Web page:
I honestly don't think it made much sense since Namor would represent Atlanteans more than he represents Mutants.
    At least he doesn't represent the Mutants born in a human society.
    Military not taking actions against Atlantis yet people hating their neighbor Mutants are kinda absurd, it is not like that Namor came from a Mutant Civilization, it's Atlanteans.

  11. #11
    Ultimate Member Digifiend's Avatar
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    Quote Originally Posted by XPac View Post
    Funny thing is for the most part, the only way the average person would even know if a super hero is a mutant or not is if they have an X on their uniform.
    And even some X-Men don't wear an X. Firestar never added one when she joined the team, instead wearing her classic costume. Villains, obviously, don't wear the X either, nor do Molly Hayes and Vance Astrovik, who are associated with different teams.

  12. #12
    Astonishing Member Silvermoth's Avatar
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    Why do some straight blokes love lesbian porn but hate gay people? Hate makes no sense

  13. #13
    ...of the Black Priests Midnight_v's Avatar
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    In cannon?

    BECAUSE MAGENTO! ... and because Charles.

    They started this racist Darwin-istic:
    "On the Origin of Species by Means of Natural Selection, or the Preservation of Favoured Races in the Struggle for Life"

    and decided what they should DO about it.

    Pre - 1963 - The only well known mutant was Namor, and unless there was some retconning... really there was ZERO anti-mutant talk
    during the Invaders books.

    Humans hadn't done anything in cannon to really be racist against mutants.

    It was pre-emptive:

    Magneto's experiences surviving Nazi Germany, Auschwitz, and Vinnytsia would shape his outlook on the situation that mutants face in the Marvel Universe. Determined to keep such atrocities from ever being committed against mutantkind, he is willing to use deadly force to protect mutants. He would believe that mutants ("Homo superior") will become the dominant life form on the planet and would set about either creating a homeland on Earth where mutants could live peacefully, or conquering and enslaving humanity in the name of mutantkind.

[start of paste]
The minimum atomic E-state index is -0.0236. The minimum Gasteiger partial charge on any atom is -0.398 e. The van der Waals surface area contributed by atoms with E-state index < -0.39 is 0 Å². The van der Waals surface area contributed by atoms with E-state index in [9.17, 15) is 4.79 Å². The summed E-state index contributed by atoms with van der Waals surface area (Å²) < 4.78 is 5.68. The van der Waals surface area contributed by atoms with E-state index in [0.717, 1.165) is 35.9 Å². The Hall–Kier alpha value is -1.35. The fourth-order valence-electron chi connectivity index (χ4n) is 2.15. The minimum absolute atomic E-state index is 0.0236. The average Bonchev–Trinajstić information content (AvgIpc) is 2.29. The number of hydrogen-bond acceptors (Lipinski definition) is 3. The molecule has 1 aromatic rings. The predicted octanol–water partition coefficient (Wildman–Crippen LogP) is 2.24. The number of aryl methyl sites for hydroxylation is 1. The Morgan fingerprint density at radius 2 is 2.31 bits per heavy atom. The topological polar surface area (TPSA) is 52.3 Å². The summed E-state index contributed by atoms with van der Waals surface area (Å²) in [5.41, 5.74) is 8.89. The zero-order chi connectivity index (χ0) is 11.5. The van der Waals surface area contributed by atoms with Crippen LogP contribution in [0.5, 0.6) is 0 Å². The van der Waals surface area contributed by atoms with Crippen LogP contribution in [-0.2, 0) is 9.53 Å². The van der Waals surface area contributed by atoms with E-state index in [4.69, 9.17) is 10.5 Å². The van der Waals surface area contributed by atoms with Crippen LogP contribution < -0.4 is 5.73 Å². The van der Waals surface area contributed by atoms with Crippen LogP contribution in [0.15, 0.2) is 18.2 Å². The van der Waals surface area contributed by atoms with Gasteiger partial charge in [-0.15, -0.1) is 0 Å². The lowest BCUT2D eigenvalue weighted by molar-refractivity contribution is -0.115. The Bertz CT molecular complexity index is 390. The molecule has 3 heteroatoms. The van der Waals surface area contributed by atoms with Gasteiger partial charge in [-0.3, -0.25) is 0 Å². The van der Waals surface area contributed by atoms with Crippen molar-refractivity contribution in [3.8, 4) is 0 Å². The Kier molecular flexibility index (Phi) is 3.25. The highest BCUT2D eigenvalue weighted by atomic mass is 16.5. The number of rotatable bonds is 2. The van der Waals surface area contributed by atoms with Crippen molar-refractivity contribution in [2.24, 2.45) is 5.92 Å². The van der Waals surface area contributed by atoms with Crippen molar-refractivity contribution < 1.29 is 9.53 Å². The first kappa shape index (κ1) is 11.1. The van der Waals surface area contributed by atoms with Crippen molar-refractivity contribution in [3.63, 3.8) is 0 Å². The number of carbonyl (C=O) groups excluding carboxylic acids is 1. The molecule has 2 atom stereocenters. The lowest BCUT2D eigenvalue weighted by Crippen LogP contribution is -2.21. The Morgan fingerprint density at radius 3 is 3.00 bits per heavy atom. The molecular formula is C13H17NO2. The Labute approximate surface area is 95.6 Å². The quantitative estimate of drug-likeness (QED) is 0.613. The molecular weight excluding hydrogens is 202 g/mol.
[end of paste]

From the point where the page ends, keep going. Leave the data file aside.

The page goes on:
Magneto's first villainous act is attacking a United States military base called Cape Citadel after bringing down missiles



    This dickhead.... started the whole damn thing.

    1. Declaring Mutants an ENTIRE different Species (HOMO Superior)
    2. Making the FIRST encounter that the BULK of the world would have be him attacking an Goddamn American military base at the height of the Cold war.

    Actually the term species is pretty nebulous and a lot of JOE BLOW average guy wouldn't have any idea if Captain America, Spidey, or Nova were actually Mutants
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  14. #14
    Spectacular Member Dark-Jacket's Avatar
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    I think, outside of the bigotery and the fear, there is envy.

    Mutants don't have to do anything, they are born this way and you can't become a mutant.
    On the other hand, mutates represents the possibility of evolution of the human race.

    Let's take the more popular heroes. Captain America ? Apex of the military. Fantastic Four ? Human explorers. Iron Man ? Money and intelligence. Thor ? A god Hawkeye ? An everyman. Captain Marvel ? A decorated military who struggles against aliens.
    All things humans can aspire to be.

    Mutants, they are born that way and humans can never match that.

  15. #15
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    I mean come on - you classify a group of people as being Homo-SUPERIOR, you pretty much invite everyone NOT in that group to be resentful.